Versions of this paper were presented at the autumn meeting of the American Psychoanalytic Association in New York in January 2005 and at the Annual Self Psychology Meeting in November 2005.
On Ideals and Idealization
Article first published online: 1 APR 2009
© 2009 New York Academy of Sciences
Annals of the New York Academy of Sciences
Volume 1159, Self and Systems Explorations in Contemporary Self Psychology pages 75–85, April 2009
How to Cite
Morrison, A. P. (2009), On Ideals and Idealization. Annals of the New York Academy of Sciences, 1159: 75–85. doi: 10.1111/j.1749-6632.2009.04352.x
- Issue published online: 1 APR 2009
- Article first published online: 1 APR 2009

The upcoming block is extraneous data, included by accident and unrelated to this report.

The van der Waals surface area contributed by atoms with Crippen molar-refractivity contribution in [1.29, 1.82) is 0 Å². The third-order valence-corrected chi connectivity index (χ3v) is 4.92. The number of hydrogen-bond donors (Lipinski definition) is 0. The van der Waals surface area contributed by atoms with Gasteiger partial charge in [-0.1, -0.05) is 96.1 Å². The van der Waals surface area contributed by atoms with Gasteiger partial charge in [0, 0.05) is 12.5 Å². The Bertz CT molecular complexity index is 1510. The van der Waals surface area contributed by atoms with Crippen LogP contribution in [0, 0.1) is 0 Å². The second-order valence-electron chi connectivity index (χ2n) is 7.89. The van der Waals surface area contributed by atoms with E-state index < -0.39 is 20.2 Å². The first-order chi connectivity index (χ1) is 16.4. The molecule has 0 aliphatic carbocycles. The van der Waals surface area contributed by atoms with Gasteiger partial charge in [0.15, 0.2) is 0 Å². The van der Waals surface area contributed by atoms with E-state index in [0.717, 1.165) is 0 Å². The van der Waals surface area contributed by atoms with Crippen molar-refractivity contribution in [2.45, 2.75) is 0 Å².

This chapter repositions ideals away from their role as defensive structures restraining aggressive and lustful drives (as traditionally viewed) toward their place in shaping creativity and love. We select and mold our particular ideals in providing meaning and in this manner help to create those selfobjects needed to resolve or soothe our needs. This creative process may include “reshaping” of the available object to represent the “idealized other.” From this perspective, Kohut's view of idealization and the idealized parental imago will be considered, including my own notion of a one-and-a-half person psychology. Our ideals inevitably conflict and clash, leading to internal self-conflicts that generate what I call the dialectic of narcissism. Narcissism is here considered broadly, reflecting all attributes of self-experience. Shame plays an important role in this dialectic, relating to failure with regard to ideals and to falling short of cherished goals. Ultimately, it is the shaping of, and approximation to, flexible and meaningful ideals that comprise that lofty, ineffable, human ideal—wisdom. Clinical vignettes will be offered to illustrate these themes.